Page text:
The collection of current taxes in British Columbia continues to be the highest
among the provinces in Canada publishing statistics of a comparable nature, while
the percentage of arrears is the lowest. Economic factors may have contributed
substantially to the favourable position indicated in the property taxation field;
however, municipal treasurers and collectors are to be congratulated for their continued efforts in maintaining this high rate of tax collection.
Chart 1, to be found at the back of this Report, shows the percentage of tax
collection for the period 1963 to 1973, inclusive, and Tables 7 and 8 reveal further
information relative to tax collection by class of municipality for the years shown.
Table 7—Percentage Tax Collections
Percentage of
Current Levy
CoUected
Total Collections
as a Percentage
of Current Levy
Outstanding Taxes
as a Percentage
of Current Levy
1939- ...
Cities (Except Vancouver)
81.10
96.28
96.61
96.65
96.82
99.46
96.79
97.05
97.36
99.10
100.40
100.30
100.20
100.32
99.69
100.41
100.62
100.69
103.10
100.20
100.15
98.87
99.96
99.12
100.17
99.79
100.82
95.80
100.67
100.17
100.29
100.08
99.48
100.54
100.39
100.82
40.16
1966	
5.12
1967	
4.57
1968	
4.44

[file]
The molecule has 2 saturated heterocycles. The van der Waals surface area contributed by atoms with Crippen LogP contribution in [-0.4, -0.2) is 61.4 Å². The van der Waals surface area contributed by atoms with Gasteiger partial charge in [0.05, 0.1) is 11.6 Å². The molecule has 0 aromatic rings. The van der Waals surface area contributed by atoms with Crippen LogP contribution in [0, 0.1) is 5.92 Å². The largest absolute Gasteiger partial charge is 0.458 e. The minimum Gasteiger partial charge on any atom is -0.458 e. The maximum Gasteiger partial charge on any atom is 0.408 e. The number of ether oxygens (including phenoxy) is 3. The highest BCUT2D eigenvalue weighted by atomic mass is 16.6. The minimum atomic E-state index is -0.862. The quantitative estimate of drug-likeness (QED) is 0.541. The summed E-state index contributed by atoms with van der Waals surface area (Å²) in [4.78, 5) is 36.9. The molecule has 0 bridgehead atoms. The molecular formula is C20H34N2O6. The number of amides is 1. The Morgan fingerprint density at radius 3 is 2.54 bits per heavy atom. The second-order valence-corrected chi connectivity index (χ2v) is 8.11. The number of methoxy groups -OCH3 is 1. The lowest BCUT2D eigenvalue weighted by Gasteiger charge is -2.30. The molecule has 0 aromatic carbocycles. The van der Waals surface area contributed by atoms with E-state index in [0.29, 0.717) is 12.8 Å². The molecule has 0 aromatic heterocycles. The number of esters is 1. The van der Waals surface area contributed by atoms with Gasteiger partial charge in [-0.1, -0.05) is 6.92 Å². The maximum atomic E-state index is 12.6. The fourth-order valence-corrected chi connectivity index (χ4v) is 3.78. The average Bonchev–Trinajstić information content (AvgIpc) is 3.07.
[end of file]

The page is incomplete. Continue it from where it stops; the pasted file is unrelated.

1969
4.15
1970 _ -
1971	
4.64
4 34
1972 	
3.88
1973
3.39
1939	
Vancouver
91.00
96.03
96.36
95.67
96.11
95.80
96.29
96.20
97.03
77.60
96.51
96.69
97.00
96.85
96.37
96.80
96.88
97.51
30.06
1966     	
1967               	
5.80
5.04
1968 .	
1969     	
5.75
5.22
1970
5.87
1971                      	
5.28
1972  ....
5.19
1973     .
3.51
1939	
Districts
34.81
1966 	
1967           	
1968       	
4.64
4.22
3.90
1969     ...
3.95
1970	
4.54
1971    ...
4.15
1972           	
3.96
1973    ...
3.21
 BB 22
BRITISH COLUMBIA
Table 7—Percentage Tax Collections—Continued
Percentage of
Current Levy
Collected
Total Collections
as a Percentage
of Current Levy
Outstanding Taxes
as a Percentage
of Current Levy
1958       	
Towns
1966	
1967
1968. .             _   ....           .     _
1969      	
1970 __    ■